Flags and flag holders: Only U.S. 8" by 12" cemetery marking flags are permitted on graves. On Memorial Day weekend the cemetery, with assistance from volunteer organizations, places flags on each gravesite. They are removed after the holiday. The Avenue of Flags, which consists of donated casket flags, is displayed on Veterans Day and other special occasions in lieu of individual grave flags.
VA regulations 38 CFR 1.218 prohibit the carrying of firearms (either openly or concealed), explosives or other dangerous or deadly weapons while on VA property, except for official purposes, such as military funeral honors. Possession of firearms on any property under the charge and control of VA is prohibited. Offenders may be subject to a fine, removal from the premises, or arrest.
A state law was passed in 1976 and signed by Governor Raul Castro authorizing the development of a state veterans cemetery. The cemetery was dedicated December 9, 1978 and the first burial occurred on March 19, 1979. The cemetery was officially transferred to the VA on April 1, 1989. The cemetery consists of 225 acres and will not reach capacity until well after the year 2030. The Department of Veterans Affairs spent over $13 million for improvements in 1999. The project included three new committal shelters, maintenance building, visitor center, founders plaza, assembly area, columbaria, and extensive landscaping.
Monuments and Memorials
As of 2003, there were 18 monuments and memorials at the National Memorial Cemetery of Arizona, most arranged along a memorial walkway. Two unique memorials at the cemetery are the Eternal Flame monument, which is pyramidal in shape, and the World War II Submarine Torpedo monument.
Nathan E. Cook, the last survivor of the Spanish American War, died in 1992 at the age of 106.
Sidney Bedoni, a native of Arizona, enlisted in the U.S. Marine Corps on October 20, 1942. PFC Bedoni was a Navajo Code Talker in the Pacific Theater during World War II and served until January 18, 1946. Bedoni reenlisted in the Army on April 21, 1948, and fought during the Korean War. In 1988, Bedoni was promoted to sergeant major for his service. In 2001, the Navajo Code Talkers were presented with the Congressional Silver Medal. Bedoni, the last surviving Navajo Code Talker paratrooper, died June 8, 2014 (Section 55, Grave 3611).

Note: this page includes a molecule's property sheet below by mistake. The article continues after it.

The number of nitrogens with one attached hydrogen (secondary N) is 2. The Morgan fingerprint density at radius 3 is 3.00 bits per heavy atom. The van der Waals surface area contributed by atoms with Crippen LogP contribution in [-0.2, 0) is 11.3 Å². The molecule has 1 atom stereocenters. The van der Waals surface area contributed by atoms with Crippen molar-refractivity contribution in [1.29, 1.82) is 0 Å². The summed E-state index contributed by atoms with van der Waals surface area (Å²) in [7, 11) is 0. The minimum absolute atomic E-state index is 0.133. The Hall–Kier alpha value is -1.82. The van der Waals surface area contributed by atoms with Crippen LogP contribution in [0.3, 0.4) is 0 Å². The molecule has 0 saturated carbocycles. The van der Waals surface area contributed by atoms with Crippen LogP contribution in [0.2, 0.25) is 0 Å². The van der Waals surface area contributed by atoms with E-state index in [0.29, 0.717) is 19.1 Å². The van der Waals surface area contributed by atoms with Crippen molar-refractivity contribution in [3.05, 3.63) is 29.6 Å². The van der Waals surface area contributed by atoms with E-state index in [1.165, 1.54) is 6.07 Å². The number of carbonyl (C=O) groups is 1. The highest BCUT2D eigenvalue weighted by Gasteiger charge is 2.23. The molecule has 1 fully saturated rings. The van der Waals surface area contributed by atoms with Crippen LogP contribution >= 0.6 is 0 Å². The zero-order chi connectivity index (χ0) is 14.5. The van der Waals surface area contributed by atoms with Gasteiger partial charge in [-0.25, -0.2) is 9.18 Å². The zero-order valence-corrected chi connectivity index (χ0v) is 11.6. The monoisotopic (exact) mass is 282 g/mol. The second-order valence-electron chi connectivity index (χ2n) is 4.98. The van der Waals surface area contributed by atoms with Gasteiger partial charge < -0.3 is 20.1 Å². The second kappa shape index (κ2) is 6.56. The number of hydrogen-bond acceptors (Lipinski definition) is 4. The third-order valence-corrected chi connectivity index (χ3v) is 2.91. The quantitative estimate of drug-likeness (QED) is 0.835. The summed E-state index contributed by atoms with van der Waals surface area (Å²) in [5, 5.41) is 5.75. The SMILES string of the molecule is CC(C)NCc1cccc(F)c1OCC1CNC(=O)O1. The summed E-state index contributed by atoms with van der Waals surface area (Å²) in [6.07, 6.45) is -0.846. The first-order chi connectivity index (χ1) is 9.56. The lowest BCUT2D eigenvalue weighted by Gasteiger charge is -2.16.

Richard Dooley, a native of Arizona, enlisted in the U.S. Marines on October 10, 1942. Cpl. Doolie was a Navajo Code Talker in the Pacific Theater during World War II and served until December 26, 1945. In 2001, the Navajo Code Talkers were presented with the Congressional Silver Medal. Dooley's honor was posthumous. He died December 24, 1982 (Section 12, Grave 2232).
Arthur J. Hubbard Sr., a Navajo and native of Arizona, served in the U.S. Marine Corps (1939-1945). Pvt. Hubbard instructed Code Talkers during World War II. In 2001, the Navajo Code Talkers were presented with the Congressional Silver Medal. Hubbard became the first American Indian elected as an Arizona state senator (1972-1984) and he contributed to the establishment of the Navajo Nations first college, Diné College. He died February 7, 2014 (Section 55, Grave 3882).
Joe Kellwood, a native of Arizona, was born in 1921 and enlisted in the U.S. Marine Corps in October 1942. PVT First Class Kellwood served in World War II with the 1st Marine Division in the Pacific Theater. Kellwood saw action at Cape Gloucester, Peleliu and Okinawa, and he continued as a Navajo Code Talker through the war’s end. In 2001, the Navajo Code Talkers were presented with the Congressional Silver Medal. After the war Kellwood returned to Arizona where he was active in veterans' organizations. He died September 5, 2016 (Section 52, Grave 161).
Robert "Bert" Tallsalt of Arizona enlisted in the U.S. Marine Corps on October 27, 1944, and served as a Navajo Code Talker in the Pacific Theater during World War II. After returning home, Tallsalt took a leadership role in the community, as a councilman representing Navajo Mountain, and as an educator. He received his degree from Utah State University and taught at the Intermountain School in Brigham City, Utah. In 2001, the Navajo Code Talkers were presented the Congressional Silver Medal. Tallsalt was active in the Navajo Code Talkers Association until his death in 2003 (Section 18D, Grave 2662).
We are developing educational content for this national cemetery, and will post new materials as they become available. Visit the Veterans Legacy Education Program for details, or the Veterans Legacy Program and NCA History Program for additional information. Thank you for your interest.